MOM (and Surfing)



When I think about how one decides to start surfing (especially at 40), it makes me

think about how we initially develop our sources of interests, and more importantly, who is responsible for that exposure? The answer of course is whomever raised us.


Whether it’s mom and dad, or just mom or dad, or someone else, those people are to be given credit for our life’s foundational interests. Even though surfing wasn’t something my mom or dad introduced me to, it was my mom who taught me to explore and find new horizons in life, because in her bohemian free-spirited mind, “Why the hell not?!”. I wrote this, in honor of Mother’s Day to say thank you to my mom for planting the seed of surfing in my head without even knowing it.


My mom has been to so many places in the world, that she should have her own

map with dots all over it that says, “Definitely go here”, “Go here, but don’t order that”, and “Don’t go here unless you want to be found dead in a gutter.” She’s been everywhere and could tell you a story about anywhere. She’s the “Woman to Map”. Until I was seven my mom was married to my dad. The things I recall most vividly when they were married was my house (the house my dad bought 3x- once for himself and twice from his ex-wives). I also remember a lot of camping trips all over the West, and I remember the fights before thedivorce. Once they were divorced I remember being relieved that I had two houses, one parent in each that didn’t argue, and my sister Karla for support.


After the divorce, I remember how badly I missed my dad when I wasn’t with him. My

dad was my best friend and confidant. He was always calm, he didn’t yell and I always felt protected. He was my Atticus Finch from To Kill a Mockingbird. My mom on the other hand was tougher (although the love was always there). She was the one who had to discipline us. There has to be a “mean parent”, the one who set the rules, who exposes us to the unpleasantries of life, and teaches us the lessons that have to be learned to become a competent adult. As an adult I see that my preference for my dad wasn’t exactly fair or kind.


As years passed I grew to understand that both my parents played roles in the good and

bad of what parenting meant. I realized that I never gave my mom much credit for the role she has played, and that role was big. My mom never played the caution card, unlike my dad who was afraid for me to do anything, because he thought I’d get hurt.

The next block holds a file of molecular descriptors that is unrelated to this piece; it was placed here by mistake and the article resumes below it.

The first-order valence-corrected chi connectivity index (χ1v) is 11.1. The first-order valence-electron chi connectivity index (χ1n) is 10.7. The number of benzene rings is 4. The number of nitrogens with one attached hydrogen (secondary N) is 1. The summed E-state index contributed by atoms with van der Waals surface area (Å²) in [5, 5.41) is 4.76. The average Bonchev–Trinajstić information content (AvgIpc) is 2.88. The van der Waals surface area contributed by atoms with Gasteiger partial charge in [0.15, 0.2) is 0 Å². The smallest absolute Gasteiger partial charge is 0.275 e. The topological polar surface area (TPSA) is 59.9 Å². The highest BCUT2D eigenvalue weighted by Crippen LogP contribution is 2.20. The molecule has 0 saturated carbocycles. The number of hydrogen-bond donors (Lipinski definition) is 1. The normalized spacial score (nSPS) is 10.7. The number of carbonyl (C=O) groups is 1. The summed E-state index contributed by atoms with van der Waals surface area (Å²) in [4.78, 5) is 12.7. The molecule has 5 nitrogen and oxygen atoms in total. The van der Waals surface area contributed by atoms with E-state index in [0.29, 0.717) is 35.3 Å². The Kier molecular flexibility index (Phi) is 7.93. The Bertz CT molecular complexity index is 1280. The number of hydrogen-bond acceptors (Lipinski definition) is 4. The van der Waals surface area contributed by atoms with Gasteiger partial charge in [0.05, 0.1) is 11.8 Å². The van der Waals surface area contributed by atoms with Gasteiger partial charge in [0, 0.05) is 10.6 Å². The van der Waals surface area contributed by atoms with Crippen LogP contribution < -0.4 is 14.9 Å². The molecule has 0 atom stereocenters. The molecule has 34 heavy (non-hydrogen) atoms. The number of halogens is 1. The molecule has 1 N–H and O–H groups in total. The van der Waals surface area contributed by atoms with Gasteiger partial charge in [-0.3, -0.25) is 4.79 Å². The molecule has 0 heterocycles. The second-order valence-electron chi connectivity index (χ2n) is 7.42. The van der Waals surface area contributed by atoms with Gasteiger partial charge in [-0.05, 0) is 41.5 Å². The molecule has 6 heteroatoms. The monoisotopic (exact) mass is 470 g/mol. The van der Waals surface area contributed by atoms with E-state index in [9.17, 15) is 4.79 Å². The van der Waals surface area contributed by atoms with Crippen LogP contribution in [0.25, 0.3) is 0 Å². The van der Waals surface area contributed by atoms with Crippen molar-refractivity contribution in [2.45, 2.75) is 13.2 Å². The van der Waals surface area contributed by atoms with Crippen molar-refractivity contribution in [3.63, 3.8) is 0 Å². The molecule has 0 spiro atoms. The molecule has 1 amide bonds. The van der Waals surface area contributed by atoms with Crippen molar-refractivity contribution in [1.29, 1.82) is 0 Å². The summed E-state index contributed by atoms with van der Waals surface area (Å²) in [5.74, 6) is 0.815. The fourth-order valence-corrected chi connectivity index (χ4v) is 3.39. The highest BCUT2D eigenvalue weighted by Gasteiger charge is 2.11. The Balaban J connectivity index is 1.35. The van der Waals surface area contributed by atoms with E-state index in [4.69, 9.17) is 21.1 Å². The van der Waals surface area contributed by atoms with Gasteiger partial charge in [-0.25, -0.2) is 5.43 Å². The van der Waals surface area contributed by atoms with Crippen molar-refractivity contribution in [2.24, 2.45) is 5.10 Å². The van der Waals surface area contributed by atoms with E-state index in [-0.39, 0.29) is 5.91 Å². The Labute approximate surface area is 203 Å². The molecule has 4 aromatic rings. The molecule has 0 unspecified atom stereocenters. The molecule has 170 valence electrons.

When I started surfing my dad held his usual conservative post, “Don’t get hurt, you have babies to take care of.” My mom, on the other hand said, “I love that you’re doing

something new and challenging, and your girls will love that too.” To my dad surfing was a good way to get my face smashed in and drown, but to my mom surfing was an exciting way for me to add something to my soul, and to expand my world.


My mom was born and raised in Winnemucca Nevada. If you don’t know where

Winnemucca is, don’t feel badly, no one else does either. She grew up being the Queen of the Cowboy Town, and the one “most likely to escape”. She got out all the way to Reno

Nevada where she met my dad. My dad was a Southern California boy who became a

surgeon, and with encouragement from him, my mom became a nurse (and later a nurse practitioner).


My mom had met her match and my dad had met the hottest girl in Nevada.

So began their life of two people, too many years apart (26 to be exact) to make it work for too long, but not too long to have a lasting friendship post-divorce (a modern-day Happyish ending, so to speak).


When I think about my parents and their influence on me and how I’ve navigated my

twists and turns (especially with surfing), I give my mom credit for giving me the balls to

actually make the moves, and I give my dad credit for helping me to be cautious in those

moves.


I remember my dad flying out to visit me a few years ago, and him wanting to see me

surf. I was a very new surfer, and I took him to Breakwater at Venice Beach. I brought out a camping chair and helped him out onto the sand. He was around 91 at the time. I remember him sitting down and watching me. He had to keep squinting to see me. I wasn’t very good at catching much then, and when I came in he said, “You should have had a lot more of those waves than you did! (Said the man who never surfed)- Ugh! And of course, he added, “But don’t you get hurt out there!”


As for my mom and surfing, she has never actually seen me surf in real-time. She has

seen videos from trips, and pictures once in a while, but she hasn’t seen me live. Yet

somehow, her encouragement via texts and phone calls resonates loudly. Because this

woman, the woman whom I’ve given very little credit to, has actually given me an entire

world of strength that my dad couldn’t. I see my mom a few times a year now, and we

always have a nice visit. Sometimes, I see myself in her as I raise my girls, and I think about how lucky I am to have a mom like her.

A mom who has always said, “Go after it- see what you can see!” I just wish we could paddle out together, but them Winnemucca girls don’t surf!☺

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